MERCEDES-BENZ is rushing towards a Tesla-fighting electric future and estimates that up to 25 percent of its sales will come from the new EQ sub-brand announced at the recent Paris motor show.
The Generation EQ concept seven-seat SUV hints at the first of at least seven Benz-branded battery cars to come by 2025.
Mercedes’ head of car development, Thomas Weber, says the tipping point is approaching where battery advancements will allow its new vehicles to strike the right balance of affordability, capability and performance.
Generation EQ (which stands for ‘electric intelligence’) previews a new electric architecture. Its stackable battery technology allows for a range of up to 500km, which Weber says is just the beginning. Heady outputs of 300kW and 700Nm reflect a desire to build electric cars that don’t compromise performance.
“What we are going for is a completely flexible electric architecture, as modular as possible, with all-wheel drive and less than five seconds to 100km/h,” Weber said.
“More than in most of our series production cars, driving performance will be key. And that shows a new idea.
“At the start, going electric was only an environmental topic, but we are looking for essentially the best combination of performance and efficiency.
“If that’s possible, the shift from a conventional car to a new type of vehicle really can start.”
Benz has invested ¤1 billion ($A1.5b) in its own battery plant.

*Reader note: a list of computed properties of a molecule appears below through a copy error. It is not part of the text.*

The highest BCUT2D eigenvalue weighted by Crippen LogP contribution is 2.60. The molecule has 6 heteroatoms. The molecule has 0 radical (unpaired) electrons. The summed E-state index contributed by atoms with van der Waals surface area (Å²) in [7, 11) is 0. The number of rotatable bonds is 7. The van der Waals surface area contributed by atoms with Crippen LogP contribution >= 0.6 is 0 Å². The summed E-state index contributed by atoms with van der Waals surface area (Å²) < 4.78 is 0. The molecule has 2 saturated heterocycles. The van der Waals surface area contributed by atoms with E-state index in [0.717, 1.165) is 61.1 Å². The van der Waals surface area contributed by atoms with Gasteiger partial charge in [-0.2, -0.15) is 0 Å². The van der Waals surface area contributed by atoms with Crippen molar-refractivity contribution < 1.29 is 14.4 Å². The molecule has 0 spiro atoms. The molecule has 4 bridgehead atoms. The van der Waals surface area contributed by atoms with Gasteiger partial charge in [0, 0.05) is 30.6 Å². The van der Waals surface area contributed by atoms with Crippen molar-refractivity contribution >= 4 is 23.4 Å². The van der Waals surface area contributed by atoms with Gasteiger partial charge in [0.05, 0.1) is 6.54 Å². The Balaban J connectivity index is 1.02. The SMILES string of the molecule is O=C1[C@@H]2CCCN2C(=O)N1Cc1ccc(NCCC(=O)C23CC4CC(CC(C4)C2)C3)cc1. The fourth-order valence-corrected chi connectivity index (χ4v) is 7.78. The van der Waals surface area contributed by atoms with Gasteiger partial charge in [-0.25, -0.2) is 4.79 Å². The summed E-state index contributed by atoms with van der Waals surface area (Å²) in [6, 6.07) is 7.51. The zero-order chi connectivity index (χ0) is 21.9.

Weber says energy density has doubled in the past five years over the previous five years prior, and there’s more to come.
“There is still uncertainty around pricing. Will customers really jump? Will they like it?
In the meantime the [emission] regulations are even tougher.
“We believe this forecast of 15-25 percent EVs is linked to a cost development and an energy density development, which gives us a chance to announce this vehicle can be offered in the same price range as a fully loaded GLC with a conventional drivetrain.”
Today, that’s about $80K.
Weber even managed a glancing blow at EV darling Tesla.
“Such a vehicle from another famous American company is $100-150K, so immediately you are jumping into a completely different price range.
“Volume expectation is linked to sensational design, perfect features, but also price.”
Significantly, EQ models will be produced in existing Benz manufacturing facilities, eliminating the production bottleneck facing Tesla. y es me C la.
Carmakers’ global electric dreams could fall flat in Australia if governments don’t encourage the uptake of rechargeable cars – even if it’s as basic as assisting with creating a viable fast-charging network.
Countries such as the US and Norway have seen a big take-up in hybrid and electric technology off the back of generous incentives, with Norway even seeing the Nissan Leaf top the sales charts in some months.
Yet governments here all but ignore alternative energies, so electric and hybrid vehicles (which have been available for more than 15 years) account for a tiny percentage of our market – only 1.1 percent this year. on ye
Mercedes isn’t the only carmaker talking of ramping up electric quickly – although it is Europe more broadly leading the, er, charge.
Audi says it will launch its Q6 e-Tron electric SUV in about 2018, while BMW believes 2020 is a tipping point for the EV industry and is plotting a new range of EVs, with the rumoured i5 likely to spearhead its push. Jaguar Land Rover, too, has EVs in the pipeline. Fresh from announcing it will compete in the Formula E electric race series, CEO Ralf Speck says there is “more to come” with electric cars, with an electric SUV, codenamed X590, high on the hit list. But the real gamechanger could be VW’s ID, due in 2020. The circa-$35,000 Golf-size hatch (above) will have a 600km range and 125kW of power, making it a viable alternative to premium small cars.